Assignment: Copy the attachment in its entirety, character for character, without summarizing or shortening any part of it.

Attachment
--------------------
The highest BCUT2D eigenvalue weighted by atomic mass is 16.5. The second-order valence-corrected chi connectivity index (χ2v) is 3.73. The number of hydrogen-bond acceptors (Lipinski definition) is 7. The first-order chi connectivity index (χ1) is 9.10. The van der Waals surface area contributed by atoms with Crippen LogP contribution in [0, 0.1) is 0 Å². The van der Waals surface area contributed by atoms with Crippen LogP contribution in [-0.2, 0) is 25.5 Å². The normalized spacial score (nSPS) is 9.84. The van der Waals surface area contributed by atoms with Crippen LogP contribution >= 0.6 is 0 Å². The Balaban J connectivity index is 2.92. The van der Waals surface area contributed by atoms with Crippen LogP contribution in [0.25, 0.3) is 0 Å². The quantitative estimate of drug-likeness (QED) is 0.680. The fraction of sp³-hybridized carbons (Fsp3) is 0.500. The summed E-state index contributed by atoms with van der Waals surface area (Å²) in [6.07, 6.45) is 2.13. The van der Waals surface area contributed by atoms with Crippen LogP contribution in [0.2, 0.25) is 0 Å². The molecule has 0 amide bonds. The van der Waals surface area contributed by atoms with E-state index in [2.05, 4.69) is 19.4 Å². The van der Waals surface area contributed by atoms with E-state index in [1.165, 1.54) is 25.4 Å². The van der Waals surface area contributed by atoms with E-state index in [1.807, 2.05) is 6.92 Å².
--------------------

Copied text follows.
The highest BCUT2D eigenvalue weighted by atomic mass is 16.5. The second-order valence-corrected chi connectivity index (χ2v) is 3.73. The number of hydrogen-bond acceptors (Lipinski definition) is 7. The first-order chi connectivity index (χ1) is 9.10. The van der Waals surface area contributed by atoms with Crippen LogP contribution in [0, 0.1) is 0 Å². The van der Waals surface area contributed by atoms with Crippen LogP contribution in [-0.2, 0) is 25.5 Å². The normalized spacial score (nSPS) is 9.84. The van der Waals surface area contributed by atoms with Crippen LogP contribution >= 0.6 is 0 Å². The Balaban J connectivity index is 2.92. The van der Waals surface area contributed by atoms with Crippen LogP contribution in [0.25, 0.3) is 0 Å². The quantitative estimate of drug-likeness (QED) is 0.680. The fraction of sp³-hybridized carbons (Fsp3) is 0.500. The summed E-state index contributed by atoms with van der Waals surface area (Å²) in [6.07, 6.45) is 2.13. The van der Waals surface area contributed by atoms with Crippen LogP contribution in [0.2, 0.25) is 0 Å². The molecule has 0 amide bonds. The van der Waals surface area contributed by atoms with E-state index in [2.05, 4.69) is 19.4 Å². The van der Waals surface area contributed by atoms with E-state index in [1.165, 1.54) is 25.4 Å². The van der Waals surface area contributed by atoms with E-state index in [1.807, 2.05) is 6.92 Å².